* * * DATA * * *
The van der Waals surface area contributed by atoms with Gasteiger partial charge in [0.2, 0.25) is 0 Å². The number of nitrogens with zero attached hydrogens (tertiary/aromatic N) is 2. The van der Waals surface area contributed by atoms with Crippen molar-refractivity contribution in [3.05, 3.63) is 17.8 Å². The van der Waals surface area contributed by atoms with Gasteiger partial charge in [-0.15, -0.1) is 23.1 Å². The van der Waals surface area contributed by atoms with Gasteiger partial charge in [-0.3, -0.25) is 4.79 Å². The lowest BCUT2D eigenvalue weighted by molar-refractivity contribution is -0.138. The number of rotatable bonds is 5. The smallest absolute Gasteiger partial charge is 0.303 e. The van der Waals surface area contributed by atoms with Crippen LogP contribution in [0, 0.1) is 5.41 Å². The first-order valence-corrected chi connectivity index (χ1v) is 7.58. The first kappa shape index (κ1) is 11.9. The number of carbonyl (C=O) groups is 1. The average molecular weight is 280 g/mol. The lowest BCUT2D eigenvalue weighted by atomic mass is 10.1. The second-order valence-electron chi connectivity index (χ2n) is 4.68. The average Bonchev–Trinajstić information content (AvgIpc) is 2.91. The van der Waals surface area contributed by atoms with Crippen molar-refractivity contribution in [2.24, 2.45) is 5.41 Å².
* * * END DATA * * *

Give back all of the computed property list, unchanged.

The van der Waals surface area contributed by atoms with Gasteiger partial charge in [0.2, 0.25) is 0 Å². The number of nitrogens with zero attached hydrogens (tertiary/aromatic N) is 2. The van der Waals surface area contributed by atoms with Crippen molar-refractivity contribution in [3.05, 3.63) is 17.8 Å². The van der Waals surface area contributed by atoms with Gasteiger partial charge in [-0.15, -0.1) is 23.1 Å². The van der Waals surface area contributed by atoms with Gasteiger partial charge in [-0.3, -0.25) is 4.79 Å². The lowest BCUT2D eigenvalue weighted by molar-refractivity contribution is -0.138. The number of rotatable bonds is 5. The smallest absolute Gasteiger partial charge is 0.303 e. The van der Waals surface area contributed by atoms with Crippen LogP contribution in [0, 0.1) is 5.41 Å². The first-order valence-corrected chi connectivity index (χ1v) is 7.58. The first kappa shape index (κ1) is 11.9. The number of carbonyl (C=O) groups is 1. The average molecular weight is 280 g/mol. The lowest BCUT2D eigenvalue weighted by atomic mass is 10.1. The second-order valence-electron chi connectivity index (χ2n) is 4.68. The average Bonchev–Trinajstić information content (AvgIpc) is 2.91. The van der Waals surface area contributed by atoms with Crippen molar-refractivity contribution in [2.24, 2.45) is 5.41 Å².